As we’ve done for several years now, we thought it might be fun to compare the U.S. and U.K. book cover designs of this year’s Morning News Tournament of Books contenders. Book cover art is an interesting element of the literary world — sometimes fixated upon, sometimes ignored — but, as readers, we are undoubtedly swayed by the little billboard that is the cover of every book we read. And, while many of us no longer do most of our reading on physical books with physical covers, those same cover images now beckon us from their grids in the various online bookstores. From my days as a bookseller, when import titles would sometimes find their way into our store, I’ve always found it especially interesting that the U.K. and U.S. covers often differ from one another. This would seem to suggest that certain layouts and imagery will better appeal to readers on one side of the Atlantic rather than the other. These differences are especially striking when we look at the covers side by side. The American covers are on the left, and the UK are on the right. Your equally inexpert analysis is encouraged in the comments.
The publishing industry (and every other industry) may be going down the tubes, but readers won't be wanting for good new books this year, I suspect. Readers will get their hands on new Pynchon, Atwood, Lethem, and Zadie Smith - those names alone would make for a banner year, but there's much more. Below you'll find, in chronological order, the titles we're most looking forward to this year. (Garth penned a few of these little previews, where noted. And special thanks to members of The Millions Facebook group who let us know what they are looking forward to. Not everyone's suggestions made our list but we appreciated hearing about all of them.)In February, T.C. Boyle returns again to his unique brand of historical fiction with The Women. The four women in question all loved famous architect (and eccentric) Frank Lloyd Wright. Given the time period and subject matter, this one may resemble Boyle's earlier novel The Road to Wellville. PW says "It's a lush, dense and hyperliterate book - in words, vintage Boyle."Yiyun Li wowed quite a few readers with a pair of standout stories in the New Yorker last year, and all her fans now have her debut novel The Vagrants to look forward to. PW gave this one a starred review and called it "magnificent and jaw-droppingly grim." Quite a combo. All signs point to Li being a writer to watch in 2009 and beyond.Out of My Skin by John Haskell: I like John Haskell's writing a lot, and I like books about L.A., and so I think I'll like John Haskell writing a novel about L.A. (Garth)Home Schooling by Carol Windley: This book of short stories set in the Pacific Northwest is certain to garner comparisons to that other Canadian, Alice Munro. (Garth)March brings Jonathan Littell's very long-awaited novel The Kindly Ones. American readers have waited for an English translation since 2006, when the book was originally published in French. The German reviews for this Prix Goncourt winner were decidedly mixed, but I'm still intrigued to read this novel about an S.S. Officer. Literature, pulp, or kitsch? We'll know soon enough. (Garth)Walter Mosley, best known for his Easy Rawlins mysteries, offers up The Long Fall, the first in a new series, the Leonid McGill mysteries. The new book is notable in the change of venue from Los Angeles, Mosley's heretofore preferred fictional setting, to New York City. PW says Mosley "stirs the pot and concocts a perfect milieu for an engaging new hero and an entertaining new series."In Castle by J. Robert Lennon, "A man buys a large plot of wooded land in upstate New York, only to find that someone has built a castle in the middle of it--and the castle is inhabited." Intriguing, no? (That description is from Lennon's website.) In related news, Lennon's collection of stories Pieces for the Left Hand will be published also in March. It'll be the book's first U.S. edition.Mary Gaitskill's 2005 novel Veronica was a National Book Award finalist. Now she's back with Don't Cry. The title story in this collection appeared in the New Yorker last year.I've already devoured Wells Tower's debut collection Everything Ravaged, Everything Burned. Tower's eclectic style is on full display here. Some of these stories are masterful iterations in the New Yorker style, while others experiment with voice and style. The collection closes with the title story, his most well known, an ingenious tale of vikings gone plundering. Normally a debut collection wouldn't merit much buzz, but readers have had their eye on Tower for years because of his impressive long-form journalism in Harper's and elsewhere. (Tower also appeared in our Year in Reading this year.)Zoe Heller had a huge hit with What Was She Thinking in 2003. Her follow-up effort, The Believers arrives in March. PW gives it a starred review and says it "puts to pointed use her acute observations of human nature in her third novel, a satire of 1960s idealism soured in the early 21st century." The book came out in the UK last year, so you can learn plenty more about this one if you are so inclined. Here's the Guardian's review for starters.April brings Colson Whitehead's novel Sag Harbor, which jumped a few notches on many readers' wish lists following the publication of an excerpt (registration required) in the New Yorker's Winter Fiction issue. Based on that excerpt (and the publisher's catalog copy), we are in store for a coming of age story about Benji, a relatively well-off African-American kid growing up in New York (and summering on Long Island) in the 1980s.Colm Toibin has a new novel coming in May called Brooklyn. This one looks to be a novel of immigration. From the catalog copy: "In a small town in the south-east of Ireland in the 1950s, Eilis Lacey is one among many of her generation who cannot find work at home. So when a job is offered in America, it is clear that she must go."I've been following Clancy Martin's How to Sell as it's appeared in excerpts in NOON and McSweeney's. The writing is terrific, funny, and disturbing: ripe for a Coen Brothers adaptation. (Garth)Summer reading season gets going in June with Colum McCann's Let the Great World Spin, which his publisher is calling "his most ambitious work to date." This one sounds like it will look in on the lives of several disparate characters in New York city in the mid-1970s. Audio of McCann reading from the book is available at CUNY Radio.Chimamanda Ngozi Adichie won tons of praise for Half of a Yellow Sun. Now she's back with a collection of stories, The Thing Around Your Neck, likely including "The Headstrong Historian," which appeared in the New Yorker last year.Monica Ali is back with her third novel, In the Kitchen. This one is based in London and apparently involves a murder at a hotel.July: William T. Vollmann is known for his superhuman writing output, but his forthcoming book Imperial is a monster, even for him. Weighing in at 1,296 pages and carrying a list price of $55, this work of non-fiction is "an epic study," in the words of the publisher, of Imperial County, California. Ed offers quite a bit more discussion of the book. Don't miss the comments, where it's said that Vollmann has called the book "his Moby-Dick."August: When the deliberate and reclusive Thomas Pynchon puts out a new book it's a publishing event, and with Pynchon set to deliver a new book just three years after his last one, well, that's like Christmas in July, er, August. This one is called Inherent Vice and its cover is already causing much speculation (and some consternation) among the Pynchon fans. Expect rumors about the book to be rife through the first part of the year. Pynchon's publisher Penguin, meanwhile, has called it "part noir, part psychedelic romp, all Thomas Pynchon - private eye Doc Sportello comes, occasionally, out of a marijuana haze to watch the end of an era as free love slips away and paranoia creeps in with the L.A. fog."The Amateur American by Joel Saunders Elmore: I have to mention this novel by my old friend Joel, sections of which I read in manuscript. Surreal yet propulsive, it has one of the sharpest opening lines I've ever read... assuming he kept the opening line. (Garth)September: Scarcely a year goes by without Philip Roth sending a new novel our way. Little is known about his forthcoming novel except the title The Humbling. Amazon UK's listing for the book puts it at just 112 pages which seems like just an afternoon's work for the prolific Roth. As Garth notes, his last two outings have been underwhelming but with Roth there's always a chance of greatness.Kazuo Ishiguro's collection of stories also comes out in the U.S. in September (though it will be out in much of the rest of the English-speaking world in May). The catalog copy calls Nocturnes: Five Stories of Music and Nightfall "a sublime story cycle" that "explores ideas of love, music and the passing of time."Acclaimed novelist Margaret Atwood will have a new novel out in September called The Year of the Flood. There's not much info on this except that it is being described as "a journey to the end of the world."E.L. Doctorow has an as yet untitled novel on tap for September.As does Jonathan Lethem. According to Comic Book Resources, Lethem said his untitled novel is "set on the Upper East Side of Manhattan, it's strongly influenced by Saul Bellow, Philip K. Dick, Charles Finney and Hitchcock's Vertigo and it concerns a circle of friends including a faded child-star actor, a cultural critic, a hack ghost-writer of autobiographies, and a city official. And it's long and strange." I like the sound of that.A Gate at the Stairs, Lorrie Moore's first new novel in over a decade will arrive in September. The Bookseller sums up some of the excitement.October: You probably already know that Dave Eggers is working with Spike Jonze on a film version of Where the Wild Things Are, but did you know that Eggers is doing a novelization of the childrens classic too? It's apparently called The Wild Things and will show up in October.Arriving at some point in late 2009 is Zadie Smith's Fail Better. With her critical writing in The New York Review, Zadie Smith has quietly been making a bid to become the 21st Century Virginia Woolf. When she writes from her own experience as a novelist, she's sublime; when projecting her own anxieties onto others, she's less so. It will be interesting to see which Zadie Smith appears in this book of essays on books and writing. (Garth)We encourage you to share your own most anticipated books in the comments or on your own blogs. Happy Reading in 2009!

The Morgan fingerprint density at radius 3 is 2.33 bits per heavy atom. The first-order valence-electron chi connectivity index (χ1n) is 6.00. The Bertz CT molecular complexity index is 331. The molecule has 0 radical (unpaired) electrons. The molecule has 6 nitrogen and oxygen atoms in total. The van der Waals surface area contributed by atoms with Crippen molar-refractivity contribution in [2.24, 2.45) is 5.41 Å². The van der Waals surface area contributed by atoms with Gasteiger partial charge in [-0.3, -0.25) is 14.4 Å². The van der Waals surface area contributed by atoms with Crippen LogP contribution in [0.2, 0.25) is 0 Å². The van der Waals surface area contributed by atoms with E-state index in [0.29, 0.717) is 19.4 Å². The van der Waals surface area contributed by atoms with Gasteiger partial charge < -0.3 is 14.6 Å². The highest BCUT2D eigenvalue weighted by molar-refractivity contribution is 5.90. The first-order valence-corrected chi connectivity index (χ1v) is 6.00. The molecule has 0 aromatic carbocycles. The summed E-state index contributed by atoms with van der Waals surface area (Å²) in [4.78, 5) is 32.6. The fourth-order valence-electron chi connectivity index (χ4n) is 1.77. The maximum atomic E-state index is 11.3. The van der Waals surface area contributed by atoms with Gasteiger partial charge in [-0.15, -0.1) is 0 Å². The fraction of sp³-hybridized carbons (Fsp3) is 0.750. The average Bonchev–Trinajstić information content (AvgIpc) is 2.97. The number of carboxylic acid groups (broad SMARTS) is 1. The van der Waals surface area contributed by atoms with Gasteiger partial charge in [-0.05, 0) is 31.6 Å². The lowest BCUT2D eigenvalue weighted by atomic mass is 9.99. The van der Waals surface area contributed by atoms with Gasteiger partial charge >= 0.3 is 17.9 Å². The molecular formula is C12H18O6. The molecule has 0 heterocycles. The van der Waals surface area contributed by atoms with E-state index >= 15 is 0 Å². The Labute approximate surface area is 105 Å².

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I've fallen in love with my copyeditor Susan Bradanini Betz. Not only did she find all the mantle/mantel homonym errors in my novel manuscript, she also helped me with my commas and discovered a couple of embarrassing inconsistencies. ("First she had a briefcase," one of her notes reads. "Now it's a suitcase.") She is both respectful of style and sharp as knives about grammar. Also, she said she'd read a sequel to my book -- if not a whole series! -- so of course I love her. I've always been curious about a copyeditor's process and Susan was kind enough to answer a few questions of mine. Susan has been in the publishing business for, as she puts it, a zillion years. She's worked in-house as both a copyeditor and an acquisitions editor, and currently freelances, mostly for Knopf and Soho Press. She recently started working with Little, Brown again, which was one of her main clients in the 1980s and 1990s. She lives in Chicago. The Millions: You have worked in book publishing for years, not only as a copyeditor but as an in-house editor doing acquisitions and all that. You told me copyediting is your favorite of these jobs. Why? Susan Bradanini Betz: When I copyedit, I get closer to the manuscript than I was ever able to as an acquisitions editor. I read every single word, looking at each word and tracking the syntax, not skimming over sentences. It’s not my job as a copyeditor to suggest big-picture changes or comment on quality, so I am focused on the story and the language at the word and sentence level. I keep the reader in mind and try to anticipate what might be confusing or problematic; I check facts and dates, track characters and events for consistency; and I do the most thorough read I possibly can, coming away with an in-depth understanding of the work that wasn’t possible for me in acquisitions. As a freelance copyeditor, I work for publishers who expect me to do a thorough job. And when I find an error in a novel’s chronology or an incorrect date in a nonfiction book, I feel that is as important to the integrity of the book as when I used to suggest switching chapters around. TM: What are the copyeditor's particular pleasures and challenges? SBB: I love being able to read a manuscript closely, word by word or even, when something is particularly dense, syllable by syllable. (Yes, I have done that.) The main challenge, other than the usual one of balancing deadlines with quality, is making a sustainable living as a freelance copyeditor. With Obamacare, I’ll have health insurance for the first time in quite a while. TM: Can you describe how you go about copyediting a manuscript? That is, what's your reading process like? How in the hell do you manage to catch the smallest of errors? SBB: Ideally, I’d have time to read through every manuscript twice: once to mark everything and once just to read and find whatever I missed the first time through. But the schedules don’t allow for that. Plus, I usually end up reading each sentence multiple times anyway. So, when I get a manuscript, I just start right in on page one. I don’t page through or skim the manuscript first because I want to be aware of the evolution of the story and the order in which information is presented. That way, if some detail important to the reader’s understanding was inadvertently dropped in the author’s revision process, I’m more likely to catch it. I usually read the first 60 to 100 pages without marking anything but the most cut-and-dried items -- serial commas, typos, backward quotation marks, those sorts of things. I start my style sheets right away on page one, keeping track of the author’s existing style for thoughts, words, dialogue, and so on, and noting what seems intentional and what seems unintentional. Once I’m familiar with the author’s style and voice, which usually happens around page 60, I begin making copyediting changes that I hope are consistent with the author’s intent and the publisher’s expectations. I query a lot rather than changing a lot. When I reach the end of the manuscript, I go back and copyedit those first sixty pages. Creating style sheets is the secret to catching small errors. I am obsessed with my style sheets. I keep a word list, a character list, a list of places (fictional and real), a chronology, a general style sheet, a list of hyphenated modifiers, and any other list that helps me keep track of everything. I usually fact check as I go, although when I’m pressed for time I make a list of items to look up later, sometimes after I’ve returned the manuscript to the publisher. In those cases, I send a list of corrections that can be added by the production editor to the first pass. (Ha-ha, if someone else wrote this paragraph, I’d query the repeat of “list” -- I used it seven times in five sentences.) Because I read slowly, I also remember odd little details that provide a strong visual image, and so as I read along, if my visual image is jarred by a description, I’ll backtrack to figure out if there’s some inconsistency. I remember more details about characters in novels I’ve copyedited than I remember from my own life. TM: Can you turn off your copyediting mind when you're reading for pleasure? SBB: No, I can’t turn it off, but believe it or not, that mind-set makes pleasure reading more pleasurable for me. When reading for pleasure I don’t read as slowly as when I copyedit, but I am not a fast reader. Often I will read a sentence more than once, then flip back and forth comparing it with other sentences, just like I do when copyediting. I think I’ve always read like a copyeditor, even way back before I knew what a copyeditor was. One of my favorite authors is Proust, and when I was young I would read some of his sentences over and over trying to make sure I understood how every word related to the other words and just to make sure I understood what he was saying. TM: So I guess it's possible to have fun reading while you're copyediting... SBB: Yes! I have fun reading nearly all the manuscripts that come to me -- maybe all. I think of my job as publishers setting up an amazing reading list for me. I try not to read ahead of my editing, but sometimes it’s impossible not to because I’m so caught up in the story. Many things can only be noticed when you are reading slowly and reading something for the first time. If I read ahead, I have to go back and reread everything at a copyediting pace. But because I already know what’s going to happen, I might make assumptions that don’t take into account the reader’s limited information at that point in the story TM: In a conversation between Michael Pietsch and Donna Tartt that ran in Slate, Pietsch quoted from the letter Tartt sent to her copyeditor for The Goldfinch: I am terribly troubled by the ever-growing tendency to standardized and prescriptive usage, and I think that the Twentieth century, American-invented conventions of House Rules and House Style, to say nothing of automatic computer functions like Spellcheck and AutoCorrect, have exacted an abrasive, narrowing, and destructive effect on the way writers use language and ultimately on the language itself. Journalism and newspaper writing are one thing; House Style indubitably very valuable there; but as a literary novelist who writes by hand, in a notebook, I want to be able to use language for texture and I've intentionally employed a looser, pre-twentieth century model rather than running my work through any one House Style mill. What are your thoughts on Tartt's argument? (And were you the copyeditor to receive this note?!) SBB: Yikes -- no, fortunately, I wasn’t the copyeditor to receive that note. But often, when an author has that kind of reaction, it’s a result of misunderstanding. Most copyeditors don’t want to alter anything in a manuscript that the author has done on purpose. The house style is set by the publisher, and copyeditors generally receive a manuscript without any guidelines other than to follow the house style for that publisher. And “house style” doesn’t refer to writing style but to mechanics such as capitalization, hyphenation, spelling (most often the house dictionary is Webster’s 11th), and so on. In addition, copyeditors watch for dangling modifiers, subject-verb and antecedent-pronoun agreement, repeating words, chronology, consistent names and dates, among other things. And they are expected minimally to verify dates, proper nouns (personal names, place-names, streets and highways, institutions, etc.), foreign words, brand names, slogans or advertisements -- really, to verify as much as possible within the allotted time. Add to that that freelancers have no benefits and work for an hourly rate, so getting continual work from a publisher is important. What all that means is that the copyeditor is pressed for time and is unlikely to go against house style unless instructed to do so, for fear that the publisher will think she just doesn’t know how to copyedit. Copyeditors are always guessing at the author’s intentionality, and a copyeditor who assumes everything the author has done is inadvertent does come off as a harsh schoolmarm. For example, in the note the author writes “Twentieth century, American-invented conventions.” A copyeditor would revise that as “twentieth-century, American-invented conventions,” assuming that the cap T in “Twentieth” was a typo, and the inconsistent hyphenation of compound modifiers was an oversight. However, “House Style,” which is not a proper noun, is capped three times in one paragraph. For me, that would be a signal that the author might have a personal cap style that I shouldn’t mess with. So I’d probably query the author about her intentionality regarding caps, calling out the occurrences so she can double-check that everything is as she wants it. If the copyeditor doesn’t at least call out the nonstandard style with a query, someone will do it later -- either the production editor or the proofreader or even someone in publicity. And if the issue is raised after typesetting, the publisher is perfectly justified in asking why the copyeditor hadn’t settled that question earlier. But that said, as an acquisitions editor, I saw copyeditors make all sorts of unjustified changes. And when I was acquiring poetry and fiction, I would sometimes lose it myself when I saw what copyeditors would do. I once had a copyeditor rewrite the last paragraph in a novel, which made the author (and me) go ballistic. The final paragraph! As if the author hadn’t given it considerable thought. And sometimes a copyeditor is just mismatched to a project. Last year a publisher asked me to do a second copyedit on a memoir that had been thoroughly (way too thoroughly) copyedited already. The first copyeditor had changed so much that the author became paralyzed about a third of the way through his review of her changes. According to what the publisher told me, and from what I could tell from the author’s comments on her comments, he not only felt the copyeditor didn’t understand his work, but he started doubting his own choices. When I looked at the first copyedit, I understood the reasons behind nearly all of her changes, but I also saw that she clearly did not get this author’s humor or his unique voice, which often involved nonstandard syntax. She had done a ton of work recasting passive sentences and paring down “awkward” (and by “awkward” I mean “hilarious”) sentences. And in many places he had agreed to a change that honestly purged all the humor and personality from a passage. So then I would query if it was OK to reinstate his original as it was better than the copyedited version. That was a case of a complete mismatch. TM: Is there a tension between what you know to be "correct" and the artistic license of the writer? How do you handle that tension? SBB: I see my job as a copyeditor less about enforcing rules than about making sure the author is aware of anything in the manuscript that is nonstandard and confirming that any variations from standard grammar and punctuation are intentional. In my queries, I try to get across the idea that just because I’m asking a question doesn’t mean that something needs to be changed. As you know, I often qualify my questions by saying something like “just checking” or “it might be just me” or “not really necessary to change.” Especially with poetry, I love when an author responds with “yes, that is intentional,” because it means he or she truly thought through the style, so I don’t have to be so OCD about it. TM: Have you noticed any new style and grammar trends in the last five years? SBB: New copyediting trends generally pop up after a new edition of The Chicago Manual of Style is published, and the 16th edition came out in 2010. New guidelines in CMOS cause publishers to reevaluate their current house style, because they have to decide what changes they will incorporate from the new edition. These are changes like what to do about capping a generic geographic noun when it follows more than one proper noun -- so is it “Illinois and Chicago rivers” or “Illinois and Chicago Rivers”? The style has changed back and forth over the last editions of CMOS, but it’s something really only copyeditors get excited about. For informative and entertaining updates on the state of copyediting, I keep up with Washington Post copyeditor Bill Walsh’s Twitter feed. Just anecdotally, in the manuscripts I receive, I’ve noticed a lot of two-word proper nouns closed up (like “SpongeBob”), a result of tech product names, I guess. So when an author creates a fictional product or company now, it’s often one word made up of two. I’ve noticed, too, that a lot of authors are omitting the word “that” and putting a comma in its place in dialogue or first-person narratives in fiction. I think that’s because many throwaway phrases currently used in conversation omit “that,” and the speaker pauses -- for example, “I mean, I had a really good time at the party.” Almost every novel I’ve worked on in the past few years had at least one “I mean, . . .” in dialogue. And in just about every conversation I have in real life someone uses the phrase. But the comma for an omitted “that” happens with other constructions, too, as in “She was so late, she missed the show” rather than “She was so late she missed the show” or “She was so late that she missed the show.” TM: What are your favorite errors to fix? SBB: I love to find errors that are important to the accuracy or quality of the manuscript, because then I feel as if my copyediting is contributing something more than tiny details. So, for example, things like a character being described as not having visitation with his kids later taking them somewhere on “his” weekend, or someone beginning a scene sitting on a couch, then rising from a chair, or a character drinking a shot of whiskey but getting a refill on her red wine. Those are errors that usually result from the author’s revisions and multiple drafts, and they can slip past easily. I also like to catch dangling modifiers, because we all miss those, so it means I’m paying attention. I never change any of these, though, without querying, and most often I will just call them out to the author with a query. And, yes, I have had authors who say that dangling modifiers are part of their style and don’t want to change them. TM: I am proud that you said my manuscript was "clean," but I was also appalled by my misuse of the comma! Can you provide three rules for comma use to put in my back pocket for the next book? SBB: It isn’t so much that commas are misused as that authors often don’t realize their phrasing is effective enough to make the addition of nonstandard commas unnecessary. A comma isn’t always needed to make the reader catch the pause in dialogue or narrative; often the syntax does that just fine, and an unnecessary comma slows the reader down too much. So, in addition to the serial comma (“I adopted a lab mix, a poodle, and a Lhasa mix”), here are the three commas that I think work best when handled per standard punctuation style: 1. Avoid a comma between elements of a series connected by conjunctions. I adopted a lab mix and a poodle and a Lhasa mix. 2. Add a comma between independent clauses connected by a conjunction unless each clause is short, especially if the conjunction is “but.” I used to foster dogs, but I had to stop after I adopted Frank. 3. Avoid using a comma between compound predicates or objects. I brought Frank home as a foster dog and just couldn’t return him to the shelter. I’ve had many dogs but never bought a puppy from a pet store. I feed my dogs kibble and homemade treats. 4. And a bonus tip: Always add a comma after a phrase or clause ending in a preposition to avoid “reading on.” After I put my coat on, the dogs knew it was time to go out. (Even “After I put on my coat, the dogs knew it was time to go out” reads better with the comma, though there’s no chance of reading on.) Image Credit: LPW